"It is collectivism that is the unrealistic expression of utopian belief systems. In its worst form -- the state -- collectivism is the institutionalized exertion of violence to compel living beings to behave contrary to their natural self-interest inclinations. So strong are the motivations for individual preferences that the state must resort to attacks upon the very nature of life to satisfy the ambitions of those who see others as nothing more than resources to be exploited for such ends." ~ Butler Shaffer
To Govern and Enslave
Column by Jim Davies.
Exclusive to STR
Given the axiom of self-ownership, there's very little difference between those two verbs. To govern someone is to override his own wishes; he wants to do X, but government commands him to do Y. Likewise, to enslave someone is to override his own plans; he wants to be an Econ Professor and columnist, but the slave-owner commands him to pick cotton, and gets his friends in government to return him for a whipping, should he manage to escape.
Such close similarity of meaning ought to give the one verb an entry in the thesaurus for the other--but I found none, at thesaurus.com--and my hard copy of Roget is no better. Under "govern," the site shows various words of similar meaning including "call the shots," "hold dominion" and even "tyrannize"--but not "enslave." Under "enslave," it shows among others "coerce," "compel" and "subjugate," but not "govern." I wonder why not, but discount any theory suggesting that thesaurus compilers got together to deceive students of the language. Never attribute to malice what can be explained by stupidity; and here, the error may even be innocent. Everyone is so conditioned by government's propaganda machine to believe that governance is beneficial but slavery is shocking, that nobody thought to place the words side by side. I'm happy, here, to repair the omission.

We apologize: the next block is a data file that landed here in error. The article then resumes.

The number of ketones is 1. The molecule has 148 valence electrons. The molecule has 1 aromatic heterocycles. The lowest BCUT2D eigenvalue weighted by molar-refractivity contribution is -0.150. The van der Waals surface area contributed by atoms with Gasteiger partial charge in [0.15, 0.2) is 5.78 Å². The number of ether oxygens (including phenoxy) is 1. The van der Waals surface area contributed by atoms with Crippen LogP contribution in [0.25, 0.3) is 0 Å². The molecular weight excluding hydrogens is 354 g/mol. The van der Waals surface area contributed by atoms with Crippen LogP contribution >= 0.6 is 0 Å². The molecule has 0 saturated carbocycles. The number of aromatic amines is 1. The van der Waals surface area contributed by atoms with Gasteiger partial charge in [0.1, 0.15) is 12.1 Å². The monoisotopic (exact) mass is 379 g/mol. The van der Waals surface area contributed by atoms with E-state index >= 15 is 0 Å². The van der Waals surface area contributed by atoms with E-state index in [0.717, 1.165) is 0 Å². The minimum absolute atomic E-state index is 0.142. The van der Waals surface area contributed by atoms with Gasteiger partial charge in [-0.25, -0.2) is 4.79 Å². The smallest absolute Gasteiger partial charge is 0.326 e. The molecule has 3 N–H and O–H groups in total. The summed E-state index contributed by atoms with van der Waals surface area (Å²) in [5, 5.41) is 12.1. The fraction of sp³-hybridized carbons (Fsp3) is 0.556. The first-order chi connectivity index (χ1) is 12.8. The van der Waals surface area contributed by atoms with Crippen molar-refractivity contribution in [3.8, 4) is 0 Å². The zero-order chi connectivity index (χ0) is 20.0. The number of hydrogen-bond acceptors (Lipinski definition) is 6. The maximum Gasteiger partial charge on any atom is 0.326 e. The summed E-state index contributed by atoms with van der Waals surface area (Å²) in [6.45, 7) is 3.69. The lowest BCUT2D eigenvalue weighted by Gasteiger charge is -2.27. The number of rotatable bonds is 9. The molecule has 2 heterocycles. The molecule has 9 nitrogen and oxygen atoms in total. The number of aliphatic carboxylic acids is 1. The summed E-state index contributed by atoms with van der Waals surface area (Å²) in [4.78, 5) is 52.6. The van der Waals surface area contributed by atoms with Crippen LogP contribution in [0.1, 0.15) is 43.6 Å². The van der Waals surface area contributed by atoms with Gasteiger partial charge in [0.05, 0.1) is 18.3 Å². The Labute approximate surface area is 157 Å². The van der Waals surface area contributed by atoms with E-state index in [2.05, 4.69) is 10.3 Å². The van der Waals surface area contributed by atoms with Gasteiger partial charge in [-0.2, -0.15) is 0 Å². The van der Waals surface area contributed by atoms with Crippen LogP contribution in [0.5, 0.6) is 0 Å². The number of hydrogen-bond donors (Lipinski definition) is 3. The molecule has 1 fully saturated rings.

It might be said that there is a difference, in that governing is for the public good while slavery benefits only the cruel, greedy master; but that falls apart when we probe a little deeper. Governing brings such a rush of intoxication that men spend fortunes to get elected; its purpose is to enjoy ruling the governed, not arranging for tidy streets and low crime rates. Holding slaves, in contrast, was done to make money, there being no other visible way to find labor to plant and harvest crops (there really was, and they didn't look hard enough, but at least slaves weren't held just for the pleasure of dominating other people). Consider also what happens when governing power is under threat. Rather than surrender some in 1861, Lincoln waged a war that killed one American in 60, and today Syrian President Assad is killing as many dissidents as is necessary to keep them down, last week by systematically bombing one of "his" own cities. No doubt recalcitrant slaves were executed now and again in the Antebellum South, but such wholesale slaughter was not practised by slaveowners--because to do so would have destroyed what they (falsely) regarded as their own productive assets. So it could even be argued that governance is actually more cruel and vindictive than slavery. At least, the opposite belief is simply not true--however widely held.
Recently there was an interesting discussion in an STR forum, about whether anyone can volunteer to become a slave, were he so foolish as to wish it. My reasoning--for the negative--was that no such transaction is possible because humans are self-owning entities; a person is indivisibly an organism who controls himself. Thus, the vendor would be a self-owning person just before the proposed transfer, and a self-owning person just after the transfer; his offer (of a person to be owned by the buyer) would therefore be fraudulent, or at least void. Thanks to Per Bylund for part of that perception. Out of our discussion, however, came an unexpected result: I realized that total slavery cannot exist--not just in the hypothetical (and oxymoronic) case of voluntary slavery, but also in that of regular slavery enforced by kidnapping and chaining.